“A man convinced against his will, is of the same opinion still.” This old quote is one of my favorites and a favorite of a dear colleague of mine who has been in the addiction field 43 years, Trey Cryer. I’ve been in the field 30 years, so between us we have 73 years and have come to the same conclusion embodied in the quote. You can’t force someone’s motivation to change.
Almost weekly some distraught mother or wife will call me seeking the BIG secret to get her son, husband, or daughter into treatment. Alcohol, drugs, tobacco, sex, spending or some other substance or process is running the show and moving the person perilously close to a cliff of destruction. What’s really going on is the caller is on high alert to the imminent danger and they are in full response mode to make something in the world stop–in this case, the addict’s behavior and more generally, the hold the addiction has on them. But what’s being overlooked is the fact that no one can force another’s motivation. The addict is not yet convinced and is of the same “opinion” still.
There is a decisional balance going on deep inside every addicted person. And there is a time when this balance can start to swing toward the side of the ledger labeled: “the negatives about addiction plus the good things about living life clean and sober”. But it follows its own timing and trajectory in each person. It can’t be manufactured, manipulated, or willed into being by another, no matter how close they may be. And it’s unpredictable. The yo-yoing can go on for quite awhile. Witness the resistance to going for treatment or going back into treatment or needing many treatments to finally stop. Addicts will often try to sidestep or bargain with the necessity of coming off the drug. They’ll try to reduce consumption, they’ll leave programs early, they’ll avoid professionals and do their own jury-rigged regimen; they’ll substitute a less harmful or more justifiable drug in place of their drug of choice (which merely develops a cross-over addiction). They are moving up and down the ladder of motivation, between pre-contemplation (my life is fine), contemplation (part of me would like to get sober, part of me thinks I’m OK with what I’m doing), and preparation (I know I have to change, but I’m not sure how to go about it). This can go on for some time, always stopping short of action–actually getting into treatment and ceasing intake of all drugs and addictive processes.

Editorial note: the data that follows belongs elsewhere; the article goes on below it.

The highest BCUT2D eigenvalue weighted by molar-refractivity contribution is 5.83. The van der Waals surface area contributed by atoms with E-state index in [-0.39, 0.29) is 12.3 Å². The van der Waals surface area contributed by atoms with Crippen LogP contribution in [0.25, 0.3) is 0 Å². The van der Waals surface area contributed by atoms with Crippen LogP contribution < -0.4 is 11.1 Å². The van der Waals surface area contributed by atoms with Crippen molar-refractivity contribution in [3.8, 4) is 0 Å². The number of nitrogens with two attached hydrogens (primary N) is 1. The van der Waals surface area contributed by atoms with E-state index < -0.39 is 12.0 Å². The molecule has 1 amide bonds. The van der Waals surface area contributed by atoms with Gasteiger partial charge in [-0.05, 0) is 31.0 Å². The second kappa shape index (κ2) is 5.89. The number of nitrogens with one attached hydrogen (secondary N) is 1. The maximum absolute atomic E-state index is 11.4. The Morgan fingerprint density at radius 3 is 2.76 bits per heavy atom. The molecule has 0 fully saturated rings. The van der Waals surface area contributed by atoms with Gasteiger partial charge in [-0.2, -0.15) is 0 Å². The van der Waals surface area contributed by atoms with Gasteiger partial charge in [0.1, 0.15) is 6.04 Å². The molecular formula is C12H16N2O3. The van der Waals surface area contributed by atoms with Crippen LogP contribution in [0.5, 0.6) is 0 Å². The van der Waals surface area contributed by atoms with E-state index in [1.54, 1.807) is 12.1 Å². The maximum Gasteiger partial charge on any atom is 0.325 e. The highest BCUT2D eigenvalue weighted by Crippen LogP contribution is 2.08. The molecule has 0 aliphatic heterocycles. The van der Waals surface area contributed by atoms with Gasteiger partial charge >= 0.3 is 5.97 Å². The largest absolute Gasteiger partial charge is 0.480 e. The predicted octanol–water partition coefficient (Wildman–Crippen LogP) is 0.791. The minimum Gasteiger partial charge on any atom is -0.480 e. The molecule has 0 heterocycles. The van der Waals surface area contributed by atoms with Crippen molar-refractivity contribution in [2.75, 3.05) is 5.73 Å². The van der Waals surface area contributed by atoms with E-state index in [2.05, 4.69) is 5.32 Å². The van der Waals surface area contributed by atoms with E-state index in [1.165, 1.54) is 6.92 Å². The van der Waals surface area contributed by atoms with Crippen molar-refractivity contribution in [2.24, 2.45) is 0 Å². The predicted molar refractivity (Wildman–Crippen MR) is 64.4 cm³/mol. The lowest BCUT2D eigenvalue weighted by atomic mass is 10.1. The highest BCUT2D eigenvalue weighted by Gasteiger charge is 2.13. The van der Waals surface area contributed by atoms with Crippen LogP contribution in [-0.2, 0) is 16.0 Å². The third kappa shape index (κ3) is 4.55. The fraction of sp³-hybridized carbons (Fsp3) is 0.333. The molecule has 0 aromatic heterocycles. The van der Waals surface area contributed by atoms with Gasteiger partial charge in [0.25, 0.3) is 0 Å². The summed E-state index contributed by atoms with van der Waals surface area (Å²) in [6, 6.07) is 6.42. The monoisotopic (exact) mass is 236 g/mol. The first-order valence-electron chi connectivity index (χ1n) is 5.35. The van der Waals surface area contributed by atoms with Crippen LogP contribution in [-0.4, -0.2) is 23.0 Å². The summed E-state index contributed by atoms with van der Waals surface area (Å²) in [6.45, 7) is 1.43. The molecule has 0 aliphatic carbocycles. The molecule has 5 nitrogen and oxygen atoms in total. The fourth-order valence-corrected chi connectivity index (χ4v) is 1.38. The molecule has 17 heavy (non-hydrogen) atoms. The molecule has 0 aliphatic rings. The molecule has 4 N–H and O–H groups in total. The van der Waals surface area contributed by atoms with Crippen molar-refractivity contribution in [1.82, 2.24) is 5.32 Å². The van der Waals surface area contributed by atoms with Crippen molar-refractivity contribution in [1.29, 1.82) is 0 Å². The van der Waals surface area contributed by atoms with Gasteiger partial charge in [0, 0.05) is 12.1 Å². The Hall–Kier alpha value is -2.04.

It takes awhile to develop an ear for where a person is on their motivational ladder and many professionals know how to match their wording to the stage. Teaching how is beyond the scope of a short blog article. But I would encourage family members to sharpen their ears to the following: the gathering awareness of the need to change, the readiness for it, along with the downside of staying impaired. Listen for these starting to show up in an addict’s language apart from being prodded or goaded by others. It is not something under your control. Just remember, “A man (or woman) convinced against their will is of the same opinion still.” This is your best guide for getting through the crisis intact. Do not get swept up in either pessimism or optimism. Just reaffirm your support whenever the addict’s sees it more clearly and their emerging plan to move ahead toward health. Meanwhile, take care of yourself because there’s no one who can tell you for sure how long the yo-yoing will continue or whether the addict truly has reached the top rung on their motivational ladder and that this will be the time that sticks.